2. Conscious Incompetence
A humbling stage. At this level of learning, we’re well aware of our limitations. This is where we tangle our own limbs when relearning to crawl. You might have trouble moving opposite limbs smoothly and efficiently.
Although unable to complete the movement easily (if at all), you are setting the foundation of neuromuscular efficiency. Fortunately, sensory inputs from novel movements receive a lot of attention in the brain. As you learn new patterns, pay close attention to available inputs such as muscular tension and posture.
3. Conscious Competence
Here is where we start to make some serious progress with our patterning. This stage is characterized by successful completion of a movement with conscious awareness and attention. So-called aha moments abound.
In practical terms, this means when you concentrate, you find it easier to move opposite limbs together and perhaps even pick up speed as you do. A bit of extra thought goes a long way. The brain is bombarded with sensory feedback, so out of necessity, it’s going to tune out much of it. With focused attention, we are able to increase the efficacy of our movement practice.2 This results in more efficient carving of neural pathways. So, bring your brain to the gym. You’ll be that much stronger for it.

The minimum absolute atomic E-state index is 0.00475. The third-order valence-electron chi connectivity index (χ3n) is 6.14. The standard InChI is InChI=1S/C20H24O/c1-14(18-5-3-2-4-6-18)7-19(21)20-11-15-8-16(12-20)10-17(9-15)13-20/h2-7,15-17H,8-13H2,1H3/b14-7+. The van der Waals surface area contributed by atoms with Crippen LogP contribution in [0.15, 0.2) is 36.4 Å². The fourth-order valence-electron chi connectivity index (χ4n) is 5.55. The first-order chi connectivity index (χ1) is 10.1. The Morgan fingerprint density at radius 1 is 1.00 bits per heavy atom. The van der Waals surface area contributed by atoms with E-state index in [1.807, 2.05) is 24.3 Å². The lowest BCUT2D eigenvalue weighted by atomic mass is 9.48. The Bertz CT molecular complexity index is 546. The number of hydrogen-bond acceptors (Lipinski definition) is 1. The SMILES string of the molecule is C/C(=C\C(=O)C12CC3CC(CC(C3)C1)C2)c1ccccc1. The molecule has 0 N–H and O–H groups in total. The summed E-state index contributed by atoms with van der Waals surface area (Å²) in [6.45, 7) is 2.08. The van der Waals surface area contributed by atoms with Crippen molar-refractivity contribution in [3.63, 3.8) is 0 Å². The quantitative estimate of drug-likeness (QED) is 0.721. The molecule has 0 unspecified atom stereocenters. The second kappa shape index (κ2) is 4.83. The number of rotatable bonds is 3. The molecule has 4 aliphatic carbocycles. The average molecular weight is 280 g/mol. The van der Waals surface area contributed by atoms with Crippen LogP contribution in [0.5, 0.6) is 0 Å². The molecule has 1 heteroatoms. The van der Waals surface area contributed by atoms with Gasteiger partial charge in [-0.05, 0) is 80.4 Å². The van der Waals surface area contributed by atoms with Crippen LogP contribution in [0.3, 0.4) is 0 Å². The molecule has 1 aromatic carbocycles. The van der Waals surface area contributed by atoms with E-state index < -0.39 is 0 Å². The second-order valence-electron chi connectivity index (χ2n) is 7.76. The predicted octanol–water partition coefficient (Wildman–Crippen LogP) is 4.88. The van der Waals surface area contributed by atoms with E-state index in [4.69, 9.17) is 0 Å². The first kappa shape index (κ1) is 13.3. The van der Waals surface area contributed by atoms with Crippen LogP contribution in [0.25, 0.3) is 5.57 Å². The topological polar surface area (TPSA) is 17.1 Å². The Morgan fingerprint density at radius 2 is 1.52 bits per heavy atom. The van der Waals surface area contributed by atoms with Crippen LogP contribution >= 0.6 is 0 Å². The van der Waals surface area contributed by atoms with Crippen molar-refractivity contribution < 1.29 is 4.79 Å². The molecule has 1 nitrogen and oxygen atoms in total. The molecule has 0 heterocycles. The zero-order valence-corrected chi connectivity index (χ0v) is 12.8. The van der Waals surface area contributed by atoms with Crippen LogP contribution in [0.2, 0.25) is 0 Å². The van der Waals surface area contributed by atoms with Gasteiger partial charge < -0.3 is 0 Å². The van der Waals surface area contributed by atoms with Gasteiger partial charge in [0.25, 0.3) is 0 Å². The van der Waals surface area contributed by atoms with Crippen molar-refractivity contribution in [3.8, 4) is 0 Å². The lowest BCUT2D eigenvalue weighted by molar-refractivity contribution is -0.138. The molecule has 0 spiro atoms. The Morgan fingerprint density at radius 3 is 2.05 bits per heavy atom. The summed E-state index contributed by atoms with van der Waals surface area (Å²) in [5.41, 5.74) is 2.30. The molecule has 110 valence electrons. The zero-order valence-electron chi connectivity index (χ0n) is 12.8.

4. Unconscious Competence
This is the stage where our movement happens out of habit. Consider walking, reaching, and getting up and down from a chair. For most of us, the mental maps of these patterns are so ingrained that they require little, if any, thought. This is the stage where you can drop down into a crawl without batting an eye. Of course, we want these unconscious patterns to be efficient, so mindful practice is still a critical piece of the foundation.
Practice crawling on different surfaces to build efficient movement patterns.
Put It to Work
The brain evolved largely to control complex movement, so it makes sense to give it some brain food. Taking up a new skill can have tremendous returns on your performance as both an athlete and a human.
“When you start learning these new skills, the emphasis should always be on controlled, mindful movement.”
MovNat provides a strong framework with a focus on practical movements such as locomotion and manipulation. You might consider developing your ability to crawl or take the time to master the tuck pop up. When you start learning these new skills, the emphasis should always be on controlled, mindful movement. Moving poorly and doing so often is a sure-fire way to carve out inefficient patterns of movement.
With any new skill, put in the work to master the fundamentals, paying conscious attention to internal and external cues as you do. Your mind and body will thank you.
You’ll Also Like:
1. Sale, Digby G. “Neural Adaptation to Resistance Training.” Medicine & Science in Sports & Exercise 20.Sup 1 (1988): S135-145.
2. Seitz, Aaron R., and Hubert R. Dinse. “A Common Framework for Perceptual Learning.” Current Opinion in Neurobiology 17.2 (2007): 148-53.
Photos courtesy of MovNat.